Be selective in what is read

New acquisitions at the used bookstore.

Have you ever wondered how fast you read? A stack of reading material on the nightstand begged for my attention. I considered how long it would take me to get through it.

Reading speed test.

Curious, I took an online test to find out.[1] I selected a blog post from a published poet/essayist and took the reading test. The results disappointed me. It took me less than two minutes to read a blog post with more than 300 words. According to a Forbes article, the average adult reads 300 words a minute.[2]

Test two. I selected the nut graph of a Slate.com article. Again, below average reading speed. Test three. Selected another blog post. This time from a professional blogger. I received an above average reading speed. Test four (and five). Two different New Yorker articles selected. I read the opening paragraphs. Two different writers. One wrote a news piece. One a literary critique. The results varied. The critique results were below average and the news piece was above average.

Content readability.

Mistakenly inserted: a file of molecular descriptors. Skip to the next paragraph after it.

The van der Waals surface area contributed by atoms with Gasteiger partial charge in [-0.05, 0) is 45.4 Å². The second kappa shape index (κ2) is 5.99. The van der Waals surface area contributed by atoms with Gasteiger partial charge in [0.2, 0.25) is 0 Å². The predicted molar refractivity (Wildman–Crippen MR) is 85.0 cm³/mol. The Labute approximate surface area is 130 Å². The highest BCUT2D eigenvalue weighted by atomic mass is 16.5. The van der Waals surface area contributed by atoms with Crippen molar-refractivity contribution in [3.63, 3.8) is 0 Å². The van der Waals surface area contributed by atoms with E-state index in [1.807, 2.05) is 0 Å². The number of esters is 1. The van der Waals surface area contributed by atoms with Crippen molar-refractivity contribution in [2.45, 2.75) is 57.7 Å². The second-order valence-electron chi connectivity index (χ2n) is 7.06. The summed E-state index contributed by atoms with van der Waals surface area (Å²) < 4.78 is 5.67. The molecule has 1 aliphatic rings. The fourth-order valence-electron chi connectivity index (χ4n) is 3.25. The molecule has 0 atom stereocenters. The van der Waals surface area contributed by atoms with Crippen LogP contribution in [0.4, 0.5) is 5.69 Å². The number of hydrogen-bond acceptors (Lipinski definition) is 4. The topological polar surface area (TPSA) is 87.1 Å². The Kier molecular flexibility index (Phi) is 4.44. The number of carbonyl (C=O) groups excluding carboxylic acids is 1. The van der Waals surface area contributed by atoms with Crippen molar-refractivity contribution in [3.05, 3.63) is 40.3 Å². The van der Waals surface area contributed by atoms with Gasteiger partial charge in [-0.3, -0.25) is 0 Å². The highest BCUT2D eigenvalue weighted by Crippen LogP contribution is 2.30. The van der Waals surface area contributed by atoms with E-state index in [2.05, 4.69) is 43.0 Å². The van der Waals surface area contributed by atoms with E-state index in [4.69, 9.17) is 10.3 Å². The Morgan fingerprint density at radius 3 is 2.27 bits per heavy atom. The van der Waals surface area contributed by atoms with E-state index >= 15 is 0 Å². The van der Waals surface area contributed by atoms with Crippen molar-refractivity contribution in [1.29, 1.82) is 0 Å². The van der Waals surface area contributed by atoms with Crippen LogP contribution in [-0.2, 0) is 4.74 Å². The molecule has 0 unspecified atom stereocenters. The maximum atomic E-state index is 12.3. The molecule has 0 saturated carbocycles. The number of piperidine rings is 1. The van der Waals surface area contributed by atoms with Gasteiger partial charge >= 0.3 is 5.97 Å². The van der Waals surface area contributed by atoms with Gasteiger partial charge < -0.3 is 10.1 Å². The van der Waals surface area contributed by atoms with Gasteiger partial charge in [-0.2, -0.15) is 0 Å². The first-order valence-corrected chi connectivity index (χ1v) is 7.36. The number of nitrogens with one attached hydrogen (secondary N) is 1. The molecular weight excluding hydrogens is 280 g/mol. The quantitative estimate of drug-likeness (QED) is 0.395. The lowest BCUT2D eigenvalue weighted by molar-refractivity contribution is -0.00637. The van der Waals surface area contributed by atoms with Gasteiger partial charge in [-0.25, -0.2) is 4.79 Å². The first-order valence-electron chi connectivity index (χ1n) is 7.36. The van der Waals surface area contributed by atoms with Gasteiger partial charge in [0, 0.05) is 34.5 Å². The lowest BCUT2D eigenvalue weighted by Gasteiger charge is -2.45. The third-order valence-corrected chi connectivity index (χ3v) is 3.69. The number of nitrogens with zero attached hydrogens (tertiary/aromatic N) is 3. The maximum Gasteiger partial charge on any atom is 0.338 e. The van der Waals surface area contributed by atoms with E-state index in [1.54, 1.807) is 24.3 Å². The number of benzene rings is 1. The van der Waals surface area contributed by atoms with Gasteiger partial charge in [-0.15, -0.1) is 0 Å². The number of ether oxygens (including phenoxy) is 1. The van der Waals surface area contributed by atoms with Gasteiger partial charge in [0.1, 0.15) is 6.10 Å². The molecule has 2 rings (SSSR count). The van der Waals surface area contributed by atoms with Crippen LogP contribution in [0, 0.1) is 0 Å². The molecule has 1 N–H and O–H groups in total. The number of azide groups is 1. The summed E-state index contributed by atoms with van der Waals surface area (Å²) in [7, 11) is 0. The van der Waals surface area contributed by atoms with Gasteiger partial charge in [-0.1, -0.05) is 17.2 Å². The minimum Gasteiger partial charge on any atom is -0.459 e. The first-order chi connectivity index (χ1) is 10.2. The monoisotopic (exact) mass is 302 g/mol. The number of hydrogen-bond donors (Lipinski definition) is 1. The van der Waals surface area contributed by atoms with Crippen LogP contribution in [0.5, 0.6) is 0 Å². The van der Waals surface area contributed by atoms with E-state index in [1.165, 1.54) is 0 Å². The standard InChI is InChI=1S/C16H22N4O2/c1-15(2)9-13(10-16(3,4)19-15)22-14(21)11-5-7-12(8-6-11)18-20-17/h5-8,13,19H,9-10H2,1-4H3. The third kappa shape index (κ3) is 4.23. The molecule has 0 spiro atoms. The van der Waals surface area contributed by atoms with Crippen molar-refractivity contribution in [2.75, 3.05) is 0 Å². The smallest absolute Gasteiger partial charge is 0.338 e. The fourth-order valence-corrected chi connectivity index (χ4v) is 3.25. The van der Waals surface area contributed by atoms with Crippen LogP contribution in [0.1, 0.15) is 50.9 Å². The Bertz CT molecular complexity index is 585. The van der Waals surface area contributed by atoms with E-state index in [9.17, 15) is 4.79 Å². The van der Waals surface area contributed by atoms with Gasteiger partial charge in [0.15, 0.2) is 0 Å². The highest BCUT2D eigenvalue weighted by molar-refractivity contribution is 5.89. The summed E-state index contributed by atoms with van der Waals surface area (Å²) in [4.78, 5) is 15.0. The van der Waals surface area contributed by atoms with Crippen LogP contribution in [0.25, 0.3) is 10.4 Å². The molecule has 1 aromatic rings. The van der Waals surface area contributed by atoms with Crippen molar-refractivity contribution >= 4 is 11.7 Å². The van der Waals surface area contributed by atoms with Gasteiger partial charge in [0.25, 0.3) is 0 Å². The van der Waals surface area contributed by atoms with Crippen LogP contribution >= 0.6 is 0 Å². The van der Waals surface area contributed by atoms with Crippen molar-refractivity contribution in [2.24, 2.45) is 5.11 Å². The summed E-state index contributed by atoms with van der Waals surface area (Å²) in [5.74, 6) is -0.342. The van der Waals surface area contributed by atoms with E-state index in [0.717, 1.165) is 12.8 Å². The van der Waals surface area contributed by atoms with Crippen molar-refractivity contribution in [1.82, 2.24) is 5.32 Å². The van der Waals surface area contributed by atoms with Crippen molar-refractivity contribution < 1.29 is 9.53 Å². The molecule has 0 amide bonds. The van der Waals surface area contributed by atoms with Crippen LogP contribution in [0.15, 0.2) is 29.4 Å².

I turned my attention to the text read. Using an online app I graded the passages read.[3] The Slate.com article received a good readability rating. The professional blogger article earned an okay readability score. The literary critique received a poor readability grade. The news piece received a score worse than the literary critique.

The app rates the difficulty of a text. The readability grade based upon passive voice, adverbs, phrases with simpler alternatives, and sentences that are hard or very hard to read. In other words, difficult sentences that included compound or compound/complex sentence structures.

Observation.

What I have noticed is that numbers (and analysis), abstract ideas and foreign words slow me down. There is so much I desire to read, but time limitations prevent the volume of literature I seek to explore. So, I have to be selective in my reading habits. And this reminds me of something Annie Dillard wrote:

“He is careful of what he reads, for that is what he will write. He is careful of what he learns, for that is what he will know.”

NOTES:


[1] ReadTime, accessed January 11, 2017.
http://readtime.eu/

[2] Brett Nelson, “Do You Read Fast Enough To Be Successful?,” Forbes, June 4, 2012 @ 09:09 AM, accessed January 11, 2017.
http://www.forbes.com/sites/brettnelson/2012/06/04/do-you-read-fast-enough-to-be-successful/#436dc4dc58f7

[3] Hemingway App, accessed January 11, 2017.
http://www.hemingwayapp.com/

 

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